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I have recently started practicing with sockets on PHP and got an issue for which I find no documentation. Similar cases I've seen in C++, but not a clear answer to this. The code:

do {
    $input = socket_read($client, 12,PHP_BINARY_READ);
    echo $input;
} while(TRUE);

Is supposed to block on the socket (code for creation, bind, etc not included) and get either 12 bytes or whatever information is available from the other side.

Oddly I just get a '1' in the variable $input if 12 bytes are read. If I send from the client side more than 12 bytes then I receive '1[REST_OF_DATA]' in the value of $input.

Any idea why this is happening?

If I change this to more data and to PHP_NORMAL_READ then I correctly receive the data.

PHP manual online does not say anything abou socket_read returning '1'..

**EDIT: Ok thanks for yout early answers :). I am saving to a file and reading (not echoing to browser) expecting any character. I think I may have just discovered something that could be good if someone with knowledge of C++ sockets can verify. Anyways, my read code actually was this (not what I posted above):

do {
    $input = ($seq_id == 0) ? socket_read($client, 12,PHP_BINARY_READ) : socket_read($client,1024,PHP_BINARY_READ);
    echo $input;
} while(TRUE);

I was expecting 12 bytes at the first read, then chunks of 1024, reason for that condition check. The weird '1' comes from this. If I replace that with the line I posted above the data is read normally. In fact, even reading like this:

$input = ($seq_ID == 0) ? socket_read($client,12,PHP_BINARY_READ) : socket_read($client, 12,PHP_BINARY_READ);

Results in : 1st read = '1' 2nd read = correct data, 3rd read = correct data..

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How do you know that the 1 comes from $input? – Ignacio Vazquez-Abrams Apr 9 '12 at 16:24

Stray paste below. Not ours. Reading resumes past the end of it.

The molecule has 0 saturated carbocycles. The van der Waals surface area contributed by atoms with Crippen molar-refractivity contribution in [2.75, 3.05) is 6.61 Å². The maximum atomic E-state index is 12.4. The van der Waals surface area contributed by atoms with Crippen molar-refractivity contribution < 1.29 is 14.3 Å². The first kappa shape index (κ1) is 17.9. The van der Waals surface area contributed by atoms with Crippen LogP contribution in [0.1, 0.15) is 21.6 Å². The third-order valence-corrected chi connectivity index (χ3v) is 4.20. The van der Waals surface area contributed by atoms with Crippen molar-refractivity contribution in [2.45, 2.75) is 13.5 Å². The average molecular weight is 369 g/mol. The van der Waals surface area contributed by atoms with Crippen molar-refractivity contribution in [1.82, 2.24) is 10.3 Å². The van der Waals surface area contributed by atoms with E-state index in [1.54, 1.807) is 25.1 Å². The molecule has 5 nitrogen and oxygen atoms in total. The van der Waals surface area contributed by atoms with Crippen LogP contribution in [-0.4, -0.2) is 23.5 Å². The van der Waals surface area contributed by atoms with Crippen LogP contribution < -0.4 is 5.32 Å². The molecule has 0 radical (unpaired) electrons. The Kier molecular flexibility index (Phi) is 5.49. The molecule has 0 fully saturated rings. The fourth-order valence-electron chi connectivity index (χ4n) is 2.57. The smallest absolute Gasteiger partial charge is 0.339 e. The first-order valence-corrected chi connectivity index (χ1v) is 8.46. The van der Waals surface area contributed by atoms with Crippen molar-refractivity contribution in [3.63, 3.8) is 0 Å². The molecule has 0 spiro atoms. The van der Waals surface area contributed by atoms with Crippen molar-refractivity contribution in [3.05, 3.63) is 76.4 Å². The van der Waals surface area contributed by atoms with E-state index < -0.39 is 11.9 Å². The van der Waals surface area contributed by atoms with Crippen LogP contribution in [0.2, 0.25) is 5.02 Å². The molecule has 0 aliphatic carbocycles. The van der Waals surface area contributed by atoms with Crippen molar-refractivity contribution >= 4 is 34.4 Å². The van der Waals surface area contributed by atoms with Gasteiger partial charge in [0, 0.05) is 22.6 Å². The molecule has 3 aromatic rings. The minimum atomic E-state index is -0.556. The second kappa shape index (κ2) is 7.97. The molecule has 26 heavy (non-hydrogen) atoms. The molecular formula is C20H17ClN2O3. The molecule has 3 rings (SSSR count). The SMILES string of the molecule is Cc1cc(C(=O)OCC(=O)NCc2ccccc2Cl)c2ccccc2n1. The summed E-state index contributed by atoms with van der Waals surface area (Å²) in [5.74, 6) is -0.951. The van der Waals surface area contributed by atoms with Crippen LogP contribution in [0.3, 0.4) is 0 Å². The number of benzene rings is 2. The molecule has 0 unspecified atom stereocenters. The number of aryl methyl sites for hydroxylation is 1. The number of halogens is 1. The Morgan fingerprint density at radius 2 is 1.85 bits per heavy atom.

I saved that var on file and read it using vi – quinestor Apr 9 '12 at 17:32
The code looks a bit misleading, $seq_id does not change. As you already changed it once, I'm starting to not trust your words that much. How much can the facts you present here be stressed? Can you please provide more details and automated tests and the results? – hakre Apr 10 '12 at 8:49

2 Answers 2

The 12 you specify is the maximum length to read, so 12 can mean a return string of a size from 0-12 characters (binary string in PHP, 1 char = 1 byte).

Additionally as that can be binary, I suggest you use var_dump and a hexdump of the return string value to actually find out how many bytes were returned, echo might hide some control characters, your browser might hide whitespace.

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I just edited the postm thanks for your answer :) – quinestor Apr 9 '12 at 17:31
up vote 0 down vote accepted

For the comments above, yes $seq_id should increment. I just wanted to shorten the code. So now, the answer is not important for me anymore but remains an enigma, after upgrading my Ubuntu version this month I have been unable to replicate the error with the same script:

$address = "";
$port = 3320;
$server_users = 3; 
$mysock = socket_create(AF_INET, SOCK_STREAM, SOL_TCP) or die("Could not create socket\n");
$bind_result = socket_bind($mysock,$address, $port) or die("Could not bind to address\n"); 
$listen_result = socket_listen($mysock, $server_users)  or die("Could not set up socket   listener\n");
$client = socket_accept($mysock) or die("Could not accept the connection to socket\n");

$seq_id =0;
do {
$input = ($seq_id == 0) ? socket_read($client, 12,PHP_BINARY_READ) : socket_read($client,1024,PHP_BINARY_READ);
echo $input;
} while(TRUE);

I execute it in terminal:

$php -q myscript.php

And test it using netcat:

$netcat 3320

Note that the question is about socket_read returning 1 as it results, which is not documented anywhere

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